Cockatoo Facts | Australia South Wildlife Guide
Seven species of cockatoo are listed as vulnerable according to the IUCN, with the primary threats being habitat loss, culling to protect agriculture, the illegal wildlife trade and the exotic pet trade. Over half a million acres—nearly half of Kangaroo Island—was destroyed during the infamous bushfires that ravaged Australia beginning in December 2019. Often described as the Australian Galapagos, Kangaroo Island is home to the glossy black cockatoo, which has been pushed to the brink of extinction. Baudin's black cockatoo has disappeared from over 25 percent of its former range. With a frighteningly low reproductive rate—each pair produce one chick every two years—and a penchant for commercial fruit crops, numbers have reduced to 10,000 individuals. Tragically, two of southwest Australia's main agricultural products—apples and pears—attract hungry cockatoos that are shot, trapped and poisoned in retaliation by local orchardists. The endangered Carnaby’s cockatoo—the world's only other white-tailed black cockatoo—disappeared from over one-third of its former range between the 1970s and 1990s; now, they’re locally extinct in many regions of the central Wheatbelt and the entire population is believed to have halved.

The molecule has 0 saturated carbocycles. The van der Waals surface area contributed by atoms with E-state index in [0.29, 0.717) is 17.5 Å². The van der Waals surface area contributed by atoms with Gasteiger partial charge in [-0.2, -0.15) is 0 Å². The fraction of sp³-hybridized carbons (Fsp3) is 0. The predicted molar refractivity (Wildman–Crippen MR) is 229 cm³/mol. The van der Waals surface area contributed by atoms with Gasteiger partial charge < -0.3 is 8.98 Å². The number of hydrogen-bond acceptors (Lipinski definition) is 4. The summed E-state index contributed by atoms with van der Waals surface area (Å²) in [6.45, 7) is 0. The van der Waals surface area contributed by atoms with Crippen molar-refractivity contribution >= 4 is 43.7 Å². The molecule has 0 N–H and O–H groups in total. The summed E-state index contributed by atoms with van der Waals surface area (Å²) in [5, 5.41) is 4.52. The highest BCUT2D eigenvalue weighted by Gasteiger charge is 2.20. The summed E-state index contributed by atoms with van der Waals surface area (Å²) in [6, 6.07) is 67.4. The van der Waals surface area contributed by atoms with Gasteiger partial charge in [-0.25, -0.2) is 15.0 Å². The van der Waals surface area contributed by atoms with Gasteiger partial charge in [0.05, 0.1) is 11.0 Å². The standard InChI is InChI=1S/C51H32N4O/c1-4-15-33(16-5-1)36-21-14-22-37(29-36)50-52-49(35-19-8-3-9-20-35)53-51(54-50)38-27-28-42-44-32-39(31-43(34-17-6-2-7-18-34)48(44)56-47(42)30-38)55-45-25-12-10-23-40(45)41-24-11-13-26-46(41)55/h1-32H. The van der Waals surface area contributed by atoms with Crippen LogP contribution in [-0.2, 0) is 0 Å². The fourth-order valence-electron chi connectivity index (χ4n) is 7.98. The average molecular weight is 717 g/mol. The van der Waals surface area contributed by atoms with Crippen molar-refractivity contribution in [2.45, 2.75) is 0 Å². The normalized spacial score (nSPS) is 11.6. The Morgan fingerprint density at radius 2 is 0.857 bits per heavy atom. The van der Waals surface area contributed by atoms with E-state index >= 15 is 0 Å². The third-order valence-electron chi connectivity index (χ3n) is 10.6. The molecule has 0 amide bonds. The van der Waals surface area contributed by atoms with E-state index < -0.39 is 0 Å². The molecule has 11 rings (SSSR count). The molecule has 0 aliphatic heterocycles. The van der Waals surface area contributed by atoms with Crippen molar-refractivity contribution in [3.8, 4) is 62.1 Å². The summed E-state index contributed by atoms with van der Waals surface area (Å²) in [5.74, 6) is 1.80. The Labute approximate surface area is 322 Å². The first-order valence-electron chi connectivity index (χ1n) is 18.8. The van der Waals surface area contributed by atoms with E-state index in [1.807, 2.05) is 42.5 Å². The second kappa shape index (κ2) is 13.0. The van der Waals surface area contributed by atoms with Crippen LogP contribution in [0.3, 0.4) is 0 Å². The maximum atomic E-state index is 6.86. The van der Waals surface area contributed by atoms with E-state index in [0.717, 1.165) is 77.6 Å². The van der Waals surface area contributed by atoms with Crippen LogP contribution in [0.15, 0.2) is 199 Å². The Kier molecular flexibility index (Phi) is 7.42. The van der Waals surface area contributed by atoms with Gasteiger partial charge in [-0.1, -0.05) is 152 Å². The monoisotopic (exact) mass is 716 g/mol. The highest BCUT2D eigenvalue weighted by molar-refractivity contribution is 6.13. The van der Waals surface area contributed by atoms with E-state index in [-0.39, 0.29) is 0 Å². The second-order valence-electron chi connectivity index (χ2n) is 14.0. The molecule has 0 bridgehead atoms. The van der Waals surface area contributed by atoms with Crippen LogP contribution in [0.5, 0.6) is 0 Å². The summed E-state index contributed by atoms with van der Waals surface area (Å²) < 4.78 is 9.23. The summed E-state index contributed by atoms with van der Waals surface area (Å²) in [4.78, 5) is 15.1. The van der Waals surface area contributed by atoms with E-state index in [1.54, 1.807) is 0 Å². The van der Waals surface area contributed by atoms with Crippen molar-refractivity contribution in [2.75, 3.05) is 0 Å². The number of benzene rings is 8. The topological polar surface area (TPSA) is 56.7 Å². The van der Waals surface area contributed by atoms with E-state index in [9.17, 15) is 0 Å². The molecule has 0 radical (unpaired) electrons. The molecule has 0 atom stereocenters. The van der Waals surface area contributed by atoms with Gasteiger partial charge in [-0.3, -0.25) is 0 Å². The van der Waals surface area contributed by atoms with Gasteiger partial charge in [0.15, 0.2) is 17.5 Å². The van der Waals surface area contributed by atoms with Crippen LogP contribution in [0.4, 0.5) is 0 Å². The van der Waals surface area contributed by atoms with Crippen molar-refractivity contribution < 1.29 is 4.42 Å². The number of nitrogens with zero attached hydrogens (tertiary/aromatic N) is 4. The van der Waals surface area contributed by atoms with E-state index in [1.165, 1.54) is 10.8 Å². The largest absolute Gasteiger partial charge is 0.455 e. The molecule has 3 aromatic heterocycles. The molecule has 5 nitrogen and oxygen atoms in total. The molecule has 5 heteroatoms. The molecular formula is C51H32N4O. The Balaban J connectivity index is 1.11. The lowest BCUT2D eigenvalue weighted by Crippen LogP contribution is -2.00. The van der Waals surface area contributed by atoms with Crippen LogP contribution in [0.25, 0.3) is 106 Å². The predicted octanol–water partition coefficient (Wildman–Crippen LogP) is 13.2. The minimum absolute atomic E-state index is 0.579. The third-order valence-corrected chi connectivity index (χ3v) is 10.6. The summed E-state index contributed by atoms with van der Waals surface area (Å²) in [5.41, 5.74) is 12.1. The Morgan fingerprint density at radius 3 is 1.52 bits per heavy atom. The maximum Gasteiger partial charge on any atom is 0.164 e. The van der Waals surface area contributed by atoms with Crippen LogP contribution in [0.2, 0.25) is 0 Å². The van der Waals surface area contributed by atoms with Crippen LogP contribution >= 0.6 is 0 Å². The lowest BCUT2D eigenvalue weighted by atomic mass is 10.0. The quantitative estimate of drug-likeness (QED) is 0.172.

WWF is working to protect cockatoos by encouraging Australian citizens to build nest boxes and plant food and roosting trees in their gardens. Two-thirds of Australia is privately managed rural land, thus landholders play an integral role in the conservation of biodiversity across the continent. Additionally, WWF partners with Murdoch University to track cockatoos through telemetry to advise future conservation efforts. To protect agriculture, WWF advises orchardists and farmers to use exclusion netting.